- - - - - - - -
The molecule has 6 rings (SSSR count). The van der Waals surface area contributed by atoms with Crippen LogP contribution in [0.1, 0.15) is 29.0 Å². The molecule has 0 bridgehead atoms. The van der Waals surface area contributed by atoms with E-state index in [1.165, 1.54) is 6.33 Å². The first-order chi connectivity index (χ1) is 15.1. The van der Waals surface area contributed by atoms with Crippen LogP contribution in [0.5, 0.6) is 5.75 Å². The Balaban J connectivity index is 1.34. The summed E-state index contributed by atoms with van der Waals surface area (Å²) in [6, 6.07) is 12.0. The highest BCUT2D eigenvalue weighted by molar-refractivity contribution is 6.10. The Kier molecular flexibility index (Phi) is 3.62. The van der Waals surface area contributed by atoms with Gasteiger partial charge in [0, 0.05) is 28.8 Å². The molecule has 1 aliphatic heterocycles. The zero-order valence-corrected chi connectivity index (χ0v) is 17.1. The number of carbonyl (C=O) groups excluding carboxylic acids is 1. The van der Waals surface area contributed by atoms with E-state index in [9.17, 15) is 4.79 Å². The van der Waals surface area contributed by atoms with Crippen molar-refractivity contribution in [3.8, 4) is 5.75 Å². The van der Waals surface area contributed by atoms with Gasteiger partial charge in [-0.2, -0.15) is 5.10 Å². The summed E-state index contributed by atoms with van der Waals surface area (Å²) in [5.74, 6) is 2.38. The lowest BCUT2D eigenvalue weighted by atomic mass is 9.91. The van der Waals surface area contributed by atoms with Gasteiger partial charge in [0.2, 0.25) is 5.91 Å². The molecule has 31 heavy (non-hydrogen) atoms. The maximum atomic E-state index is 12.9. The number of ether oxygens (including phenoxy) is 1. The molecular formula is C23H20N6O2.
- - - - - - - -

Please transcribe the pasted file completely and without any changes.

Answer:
The molecule has 6 rings (SSSR count). The van der Waals surface area contributed by atoms with Crippen LogP contribution in [0.1, 0.15) is 29.0 Å². The molecule has 0 bridgehead atoms. The van der Waals surface area contributed by atoms with E-state index in [1.165, 1.54) is 6.33 Å². The first-order chi connectivity index (χ1) is 15.1. The van der Waals surface area contributed by atoms with Crippen LogP contribution in [0.5, 0.6) is 5.75 Å². The Balaban J connectivity index is 1.34. The summed E-state index contributed by atoms with van der Waals surface area (Å²) in [6, 6.07) is 12.0. The highest BCUT2D eigenvalue weighted by molar-refractivity contribution is 6.10. The Kier molecular flexibility index (Phi) is 3.62. The van der Waals surface area contributed by atoms with Gasteiger partial charge in [0, 0.05) is 28.8 Å². The molecule has 1 aliphatic heterocycles. The zero-order valence-corrected chi connectivity index (χ0v) is 17.1. The number of carbonyl (C=O) groups excluding carboxylic acids is 1. The van der Waals surface area contributed by atoms with E-state index in [9.17, 15) is 4.79 Å². The van der Waals surface area contributed by atoms with Crippen molar-refractivity contribution in [3.8, 4) is 5.75 Å². The van der Waals surface area contributed by atoms with Gasteiger partial charge in [-0.2, -0.15) is 5.10 Å². The summed E-state index contributed by atoms with van der Waals surface area (Å²) in [5.74, 6) is 2.38. The lowest BCUT2D eigenvalue weighted by atomic mass is 9.91. The van der Waals surface area contributed by atoms with Gasteiger partial charge in [0.2, 0.25) is 5.91 Å². The molecule has 31 heavy (non-hydrogen) atoms. The maximum atomic E-state index is 12.9. The number of ether oxygens (including phenoxy) is 1. The molecular formula is C23H20N6O2.